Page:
Patient safety is one of the key goals assigned a top priority by healthcare. However, medical errors and adverse events remain and threaten patients. To understand the given topic in an in-depth manner, it is essential to identify differences between a medical error and an adverse event as part of healthcare quality. While it seems that the latter is a consequence of the former, some definitions need to be clarified.
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Reviewing the book by Joshi, Ransom, Nash, and Ransom (2014), it is possible to note that an adverse event is identified as any injury or harm received by a patient as a result of medical intervention. In some cases, adverse events may be caused by errors, which can be regarded as preventable. However, an adverse event may occur even if the medical intervention was planned and thoroughly prepared, since the human body may react differently.
Some scholars consider such cases as the ones that cannot be classified as adverse, suggesting calling them complications or potential health risks. Others believe that unintended ham, be it injury or any side effect, should be associated with an adverse event.
In spite of the ambiguous approach to the definition of an adverse event in medical practice, it is evident that patients feel uncomfortable during such cases. More to the point, harm may be inevitable. For example, patients with cancer receiving chemotherapy are likely to suffer from vomiting or nausea, and that is not the adverse event, since the mentioned treatment is usually associated with such complications. Even though the research allowed decreasing them significantly, some of chemotherapy complications remain unpreventable.
A medical error refers to incorrect drug administration, therapy, intervention, and any other prescription made by a doctor. The concept of culpability is the key to determine whether it is a medical error or not. In particular, a medical error implies that some sequence of the actions of a health worker worsened a patient’s condition or resulted in his or her death, thus failing to achieve the intended health outcome (Joshi et al., 2014).
In medicine, there is also a classification of errors, including diagnostic, planning, and execution. The causes of errors are divided into objective and subjective. An example of an objective cause is the atypical course of a patient’s illness, for example, allergic reactions. The subjective reason for a medical error is, for example, a lack of experience in managing a patient, improper behavior of medical personnel, or inadequate documentation.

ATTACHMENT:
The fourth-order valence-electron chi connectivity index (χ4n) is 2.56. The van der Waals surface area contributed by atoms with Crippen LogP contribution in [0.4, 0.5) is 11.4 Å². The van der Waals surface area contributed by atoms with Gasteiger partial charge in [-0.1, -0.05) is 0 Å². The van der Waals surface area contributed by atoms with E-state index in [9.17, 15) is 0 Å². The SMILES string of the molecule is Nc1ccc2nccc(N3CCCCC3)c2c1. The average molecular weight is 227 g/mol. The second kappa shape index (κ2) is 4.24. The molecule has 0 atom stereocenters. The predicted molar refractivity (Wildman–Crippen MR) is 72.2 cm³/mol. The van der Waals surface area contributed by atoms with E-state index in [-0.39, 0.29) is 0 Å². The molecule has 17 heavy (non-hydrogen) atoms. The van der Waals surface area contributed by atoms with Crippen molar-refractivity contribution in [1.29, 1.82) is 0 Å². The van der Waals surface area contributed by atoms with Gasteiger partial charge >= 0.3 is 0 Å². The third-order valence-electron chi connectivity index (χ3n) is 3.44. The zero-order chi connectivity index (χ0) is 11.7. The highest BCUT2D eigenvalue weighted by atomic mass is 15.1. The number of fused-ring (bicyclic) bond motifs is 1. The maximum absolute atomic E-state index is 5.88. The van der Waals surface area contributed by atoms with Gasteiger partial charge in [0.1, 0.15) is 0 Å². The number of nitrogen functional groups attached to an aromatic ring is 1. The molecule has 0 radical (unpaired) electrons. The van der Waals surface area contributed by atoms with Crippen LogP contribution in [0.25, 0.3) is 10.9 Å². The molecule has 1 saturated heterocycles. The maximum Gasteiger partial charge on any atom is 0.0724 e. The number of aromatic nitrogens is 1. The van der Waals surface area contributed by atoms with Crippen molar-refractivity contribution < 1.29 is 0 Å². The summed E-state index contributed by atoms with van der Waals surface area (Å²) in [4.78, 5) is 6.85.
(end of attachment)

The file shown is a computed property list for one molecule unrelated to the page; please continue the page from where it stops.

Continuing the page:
As a rule, it is a failure of the system that leads to medical errors, yet a person responsible for the patient experienced the adverse event is to blame. Such an approach cannot contribute to the system improvement. Elaborated by the Agency for Healthcare Research and Quality (AHRQ), the Patient Safety Indicators software allows measuring the actions and intentions of a doctor. It is also suggested to apply teamwork and crew resource management (CRM) to ensure patient safety. For example, in case of the collaborative actions of a physician and a nurse, the latter may detect the improper dosage of drug prescribed by the former and prevent an adverse event by reporting. In general, to handle adverse events, it is essential to encourage a reporting initiative and apply technology along with design safety processes.
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To conclude, an adverse event is a harm experienced by a patient as a result of a medical error, and this is the key difference between them. In case of some interventions, harm is inevitable. To cope with medical errors and adverse events, it is important to focus on patient safety initiatives.
Joshi, S. M., Ransom, E. R., Nash, D. B., & Ransom, S. B. (Eds.). (2014). The healthcare quality book: Vision, strategy, and tools (3rd ed.). Chicago, IL: Health Administration Press.